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Relaxed Rory McIlroy is all set for new Jordan Spieth battle

By Kevin Garside

Published 05/05/2015

Laying down the law: Rory McIlroy with his Match Play title and members of the San Francisco police
Laying down the law: Rory McIlroy with his Match Play title and members of the San Francisco police

What to give as a birthday gift to the golfer who has everything? The one thing of which they never tire - a trophy. Oh, and a day off.

Rory McIlroy celebrated his 26th birthday yesterday beside the WGC-Cadillac Match Play title, clinched with victory over Gary Woodland in San Francisco on Sunday, and promised himself a day at home before heading up the Florida coast to Jacksonville to contest the richest prize in golf, the Players Championship.

McIlroy's second world golf championship success, his first victory in America since lifting the PGA Championship last August, began a busy stretch during which he will compete in three more events this month, culminating at the tournament he is co-promoting, the Irish Open at Royal County Down.

Over five days in San Francisco, McIlroy ran through seven opponents, including three on the final day, to reassert his credentials as the game's pre-eminent force.

The win stretches the gap to Masters champion Jordan Spieth at the top of the world rankings to three points, and amps up their nascent rivalry beautifully ahead of Sawgrass this week.

"It's always important for me to get my first win Stateside during the year," McIlroy said. "I won in Dubai at the start of the year and had a couple of good finishes, but I never really felt like I got into contention for the last few events.

"Even though I felt like I played okay at Doral, Bay Hill and Augusta, I never really had a chance to win a tournament. So it's really satisfying to get that first win here."

As Woodland acknowledged, McIlroy is a competitive beast. The pair are as friendly as Tour golfers can be but that offered Woodland nil protection on the back nine after McIlroy had seen his lead trimmed from four holes to two playing the 13th.

"Obviously, he's really, really good, the No 1 in the world. But I don't know if there's a nicer guy out here. I really like Rory. We had a good time. We're good friends," said Woodland.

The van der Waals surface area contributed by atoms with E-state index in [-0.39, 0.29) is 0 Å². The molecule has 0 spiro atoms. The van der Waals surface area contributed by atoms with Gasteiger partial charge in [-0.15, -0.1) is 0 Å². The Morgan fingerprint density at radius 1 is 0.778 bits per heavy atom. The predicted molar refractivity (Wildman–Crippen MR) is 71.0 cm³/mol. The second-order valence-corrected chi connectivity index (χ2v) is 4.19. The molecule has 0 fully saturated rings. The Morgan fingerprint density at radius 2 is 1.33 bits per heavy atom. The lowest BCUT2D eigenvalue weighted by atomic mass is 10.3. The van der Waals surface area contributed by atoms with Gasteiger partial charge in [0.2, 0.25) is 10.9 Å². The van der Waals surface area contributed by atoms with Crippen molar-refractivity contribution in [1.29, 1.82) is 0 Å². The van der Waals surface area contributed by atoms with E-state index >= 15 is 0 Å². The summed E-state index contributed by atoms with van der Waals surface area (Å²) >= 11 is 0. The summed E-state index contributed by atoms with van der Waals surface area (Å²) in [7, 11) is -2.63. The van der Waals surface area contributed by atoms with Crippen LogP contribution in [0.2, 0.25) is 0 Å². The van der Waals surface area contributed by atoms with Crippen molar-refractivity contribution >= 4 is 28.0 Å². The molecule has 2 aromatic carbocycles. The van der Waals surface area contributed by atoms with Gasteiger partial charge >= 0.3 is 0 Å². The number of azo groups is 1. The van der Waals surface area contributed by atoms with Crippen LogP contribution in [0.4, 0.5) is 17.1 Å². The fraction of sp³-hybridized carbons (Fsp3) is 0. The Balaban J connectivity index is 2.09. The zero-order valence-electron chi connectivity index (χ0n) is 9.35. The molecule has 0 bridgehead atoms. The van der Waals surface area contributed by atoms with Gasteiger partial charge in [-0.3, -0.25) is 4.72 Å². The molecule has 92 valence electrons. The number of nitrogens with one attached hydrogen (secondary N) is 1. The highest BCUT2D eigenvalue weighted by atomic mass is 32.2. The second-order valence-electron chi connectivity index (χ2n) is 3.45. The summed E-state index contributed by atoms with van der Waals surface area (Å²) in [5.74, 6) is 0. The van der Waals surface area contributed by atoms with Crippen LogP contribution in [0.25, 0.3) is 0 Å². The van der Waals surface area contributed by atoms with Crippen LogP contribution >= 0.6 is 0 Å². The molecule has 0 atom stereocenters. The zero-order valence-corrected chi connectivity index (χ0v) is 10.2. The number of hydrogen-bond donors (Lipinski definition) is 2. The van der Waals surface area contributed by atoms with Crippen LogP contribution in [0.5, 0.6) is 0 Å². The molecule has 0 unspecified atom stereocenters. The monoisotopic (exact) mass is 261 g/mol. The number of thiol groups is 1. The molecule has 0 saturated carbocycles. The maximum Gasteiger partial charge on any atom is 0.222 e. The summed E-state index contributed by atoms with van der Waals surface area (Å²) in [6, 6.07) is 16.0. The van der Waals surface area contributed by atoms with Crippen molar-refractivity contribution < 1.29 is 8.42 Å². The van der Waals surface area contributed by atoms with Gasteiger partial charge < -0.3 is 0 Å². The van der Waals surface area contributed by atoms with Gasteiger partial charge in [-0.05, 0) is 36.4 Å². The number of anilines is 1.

"We talked all through the match. But when I missed the putt on 13, he definitely flipped another switch.

"He didn't miss a shot coming in after that. He's a great competitor."

After witnessing 21-year-old Spieth's towering achievement at Augusta, winning from wire to wire, McIlroy was responding in kind, laying down his own substantial marker as the season builds towards the second Major of the year, the US Open at Chambers Bay next month.

"I think everyone on Tour was inspired seeing Jordan do what he did at Augusta," McIlroy said. "I definitely wanted to come out and play well and increase my lead in the world rankings, which I've done, and keep it going."

The result is a second piece of Wedgwood to sit alongside his first WGC trophy won during that marvellous stretch last year when he claimed the Open, the WGC-Bridgestone Invitational and the PGA Championship in successive appearances.

"The World Golf Championships are very important to us as players," McIlroy said.

"These Wedgwood trophies are nice to look at in your trophy cabinet. It will be going in there right next to the one I won at Bridgestone last year."

Sheffield's Danny Willett, who lost to Woodland in the semi-final, shot to a career-high 39 in the world rankings after beating Jim Furyk in the play-off for third place in San Francisco.

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